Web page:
United Kingdom
Local time: 10:21
Flemish to English
+ ...
All of these qualifications Nov 13, 2007

1. Get an education
2. Spezialise
3. Gain experience
4. Gain credentials and (option: certifications).
5. Gather references


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Leticia Klemetz, CT  Identity Verified
Sweden
Local time: 11:21
Swedish to Spanish
+ ...
Other - languages Nov 13, 2007

I have seen a general interest in my ATA certification (for English into Spanish) and SFÖ membership (among the Swedes, who know that means my references have been verified). But in my case, probably a good part is that there are few Swedish into Spanish translators in the world. So if you can get one, who is also certified and verified, plus has experience, specialty fields, education, insurance, and lives in Europe... I guess the whole packet has made me attractive, and once they've tried me, they've seen I'm good so they come back.

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Jerzy Czopik  Identity Verified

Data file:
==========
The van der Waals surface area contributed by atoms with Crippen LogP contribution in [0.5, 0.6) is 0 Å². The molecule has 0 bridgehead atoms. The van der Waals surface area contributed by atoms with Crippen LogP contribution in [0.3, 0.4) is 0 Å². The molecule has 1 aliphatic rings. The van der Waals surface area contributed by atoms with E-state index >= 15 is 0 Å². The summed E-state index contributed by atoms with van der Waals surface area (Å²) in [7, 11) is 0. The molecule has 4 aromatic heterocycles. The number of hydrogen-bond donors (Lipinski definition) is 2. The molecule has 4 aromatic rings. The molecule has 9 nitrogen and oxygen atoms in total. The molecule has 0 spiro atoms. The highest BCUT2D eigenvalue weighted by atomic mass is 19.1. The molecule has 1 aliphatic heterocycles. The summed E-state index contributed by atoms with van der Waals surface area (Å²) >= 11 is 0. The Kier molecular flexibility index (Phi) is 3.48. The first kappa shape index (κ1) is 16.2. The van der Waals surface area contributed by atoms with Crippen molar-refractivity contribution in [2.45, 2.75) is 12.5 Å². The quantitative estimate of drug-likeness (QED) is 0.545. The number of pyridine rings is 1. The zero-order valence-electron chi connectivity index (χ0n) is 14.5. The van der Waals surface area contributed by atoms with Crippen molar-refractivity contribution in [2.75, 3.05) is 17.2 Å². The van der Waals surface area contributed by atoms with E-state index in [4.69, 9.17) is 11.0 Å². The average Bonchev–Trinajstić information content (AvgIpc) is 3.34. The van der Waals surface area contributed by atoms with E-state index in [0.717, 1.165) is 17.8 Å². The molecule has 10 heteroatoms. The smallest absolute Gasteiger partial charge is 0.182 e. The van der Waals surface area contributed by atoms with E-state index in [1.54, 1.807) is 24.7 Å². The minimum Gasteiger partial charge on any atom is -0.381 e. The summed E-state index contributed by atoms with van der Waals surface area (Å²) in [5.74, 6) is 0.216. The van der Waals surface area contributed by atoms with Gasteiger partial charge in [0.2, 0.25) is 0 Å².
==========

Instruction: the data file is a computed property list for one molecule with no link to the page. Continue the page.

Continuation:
Germany
Local time: 11:21
Member (2003)
Polish to German
+ ...
Said "Other" Nov 13, 2007

because you missed "a mixture of the above", which is IMHO mostly the case.
Not a single criterion, but the existence of all of them influence the decision to some extent.

Jerzy


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Lorenzo Lilli  Identity Verified
Local time: 11:21
German to Italian
+ ...
All of the above Nov 13, 2007

Unfortunately there was no option "All of the above", it would be just perfect in my case (and probably for many of you as well). It's a mix of a few years experience, a couple of prestigious clients, word of mouth etc.

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Maria Rosich Andreu  Identity Verified
Spain
Local time: 11:21
Member (2003)
Dutch to Spanish
+ ...
language pairs Nov 13, 2007

Most my clients come to me looking for someone with my smaller language combinations.

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Alexander Kondorsky  Identity Verified
Russian Federation
Local time: 12:21
English to Russian
+ ...
Other Nov 13, 2007

The most important things are missing from the list of variants, namely the quality of work, ability to provide a really meaningful translation, ability to convey ideas, not just translate words, ability to concentrate and be attentive enough, etc.